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Austin Nichols has been suspended for Virginia’s two exhibition games and their regular season opener for a violation of team rules, the program announced on Friday evening.

Nichols, a transfer fro Memphis that sat out the 2016-17 season, will miss a Nov. 11th tilt against UNC Greensboro.

Nichols was rated as the No. 12 player in the country in NBCSports’ top 100 player rankings. He was named a second-team preseason all-american as well.

Sun Belt Conference Preview: Remember the name Kevin Hervey

Texas-Arlington's Kevin Hervey, left, reacts to a 73-68 NCAA college basketball game win as Ohio State's Jae'Sean Tate looks on  in Columbus, Ohio, Friday, Nov. 20, 2015. (AP Photo/Paul Vernon)
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Beginning in September and running up through November 11th, the first day of the regular season, College Basketball Talk will be unveiling the 2016-2017 NBCSports.com college hoops preview package.

Today, we are previewing the Sun Belt Conference.

The Sun Belt has had quite a bit of talent come through the ranks over the course of the last three or four years. In 2014, it was Elfrid Payton playing his way into the lottery and coming within a couple of minutes of upsetting No. 3 seed Creighton and Doug McDermott in the first round of the NCAA tournament. In 2015, it was R.J. Hunter that became a first round draft pick after hitting a game-winning three to upset No. 3 Baylor – and knock his dad out of his chair. And last season, Arkansas-Little Rock was turned into a 30-win team by Chris Beard, who departed for Texas Tech by way of UNLV after upsetting Purdue in the first round of the Big Dance.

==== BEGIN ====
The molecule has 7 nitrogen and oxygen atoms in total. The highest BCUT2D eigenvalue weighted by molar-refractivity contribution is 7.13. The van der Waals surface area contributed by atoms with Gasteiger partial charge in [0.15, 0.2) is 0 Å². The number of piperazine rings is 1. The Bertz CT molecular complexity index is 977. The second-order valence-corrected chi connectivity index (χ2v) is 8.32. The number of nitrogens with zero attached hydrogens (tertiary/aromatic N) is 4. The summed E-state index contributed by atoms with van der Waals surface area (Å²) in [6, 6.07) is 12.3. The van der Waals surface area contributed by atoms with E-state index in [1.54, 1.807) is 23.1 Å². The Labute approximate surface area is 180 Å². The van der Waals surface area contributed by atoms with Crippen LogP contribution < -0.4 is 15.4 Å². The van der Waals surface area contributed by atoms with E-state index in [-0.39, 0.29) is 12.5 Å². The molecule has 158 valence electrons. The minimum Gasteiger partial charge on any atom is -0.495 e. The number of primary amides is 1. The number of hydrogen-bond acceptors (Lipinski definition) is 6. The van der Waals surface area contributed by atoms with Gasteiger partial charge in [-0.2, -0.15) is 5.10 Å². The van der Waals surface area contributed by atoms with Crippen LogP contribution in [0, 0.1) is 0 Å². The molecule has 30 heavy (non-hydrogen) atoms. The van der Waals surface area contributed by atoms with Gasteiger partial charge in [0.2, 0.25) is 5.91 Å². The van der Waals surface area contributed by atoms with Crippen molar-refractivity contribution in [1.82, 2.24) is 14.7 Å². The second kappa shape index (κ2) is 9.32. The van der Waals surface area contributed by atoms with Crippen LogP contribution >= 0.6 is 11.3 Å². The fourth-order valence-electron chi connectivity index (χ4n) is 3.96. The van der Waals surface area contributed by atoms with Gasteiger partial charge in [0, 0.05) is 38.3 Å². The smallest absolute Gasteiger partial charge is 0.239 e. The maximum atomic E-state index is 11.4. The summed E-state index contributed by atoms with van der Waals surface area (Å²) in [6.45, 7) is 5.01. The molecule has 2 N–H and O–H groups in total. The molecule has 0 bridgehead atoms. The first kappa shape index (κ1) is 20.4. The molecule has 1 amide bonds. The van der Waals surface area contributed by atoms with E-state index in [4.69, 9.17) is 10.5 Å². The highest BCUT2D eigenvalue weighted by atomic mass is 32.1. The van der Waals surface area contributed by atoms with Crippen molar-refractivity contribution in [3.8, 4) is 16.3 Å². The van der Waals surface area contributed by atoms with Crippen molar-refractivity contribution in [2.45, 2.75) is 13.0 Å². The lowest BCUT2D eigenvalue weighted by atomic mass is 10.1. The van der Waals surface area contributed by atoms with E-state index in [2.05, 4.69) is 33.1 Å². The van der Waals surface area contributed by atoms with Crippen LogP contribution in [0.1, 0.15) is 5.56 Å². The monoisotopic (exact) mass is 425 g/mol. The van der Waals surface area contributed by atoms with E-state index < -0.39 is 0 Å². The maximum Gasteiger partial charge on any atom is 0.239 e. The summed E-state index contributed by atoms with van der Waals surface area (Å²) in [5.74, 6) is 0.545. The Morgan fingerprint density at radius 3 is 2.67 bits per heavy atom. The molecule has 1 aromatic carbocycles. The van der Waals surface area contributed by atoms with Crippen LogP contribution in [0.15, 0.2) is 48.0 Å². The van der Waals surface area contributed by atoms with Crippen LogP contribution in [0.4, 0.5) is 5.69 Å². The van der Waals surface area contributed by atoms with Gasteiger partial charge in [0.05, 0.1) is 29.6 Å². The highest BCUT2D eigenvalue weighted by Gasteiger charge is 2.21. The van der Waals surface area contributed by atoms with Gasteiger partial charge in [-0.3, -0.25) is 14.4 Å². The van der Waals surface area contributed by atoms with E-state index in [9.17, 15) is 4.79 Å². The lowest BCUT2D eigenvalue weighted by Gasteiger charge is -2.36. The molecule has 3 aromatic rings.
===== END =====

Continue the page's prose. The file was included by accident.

In other words, there is always talent in this league, and this season will be no different.

The star that you need to be paying attention to this season resides at UT-Arlington. His name is Kevin Hervey. A 6-foot-7 forward, Hervey was generating attention from NBA scouts with a terrific start to his sophomore season when he tore his ACL while warming up for a showdown with Little Rock last winter. At the time, Arlington was coming off of wins over Memphis and Ohio State and looked like a real mid-major threat. The good news? Arlington brings back their entire starting lineup, including Hervey, who is expected to be back to 100 percent by the time the season gets into full-swing. There’s no reason that the Mavericks can’t make the kind of run that Little Rock made last season.

Speaking of Little Rock, losing Beard is going to hurt. Wes Flanigan is a local guy that had been on the staff for five years over two different tenures, but he’ll have his work cut out for him replacing Josh Hagins, whose heroics spawned the upset of Purdue. Marcus Johnson Jr. and Lis Shoshi will be asked to play bigger roles while transfers Oliver Black (Mississippi State) and Dayshawn Watkins (Florida State) will play major minutes as well.

Ron Hunter has made his name at Georgia State by relying on transfers, but that also means he has had to adapt to dealing with turnover every year. This season is no different, as the Panthers have to replace three starters. They do return Jeremy Hollowell, however, and the former Indiana Hoosier has the talent to challenge for Sun Belt Player of the Year.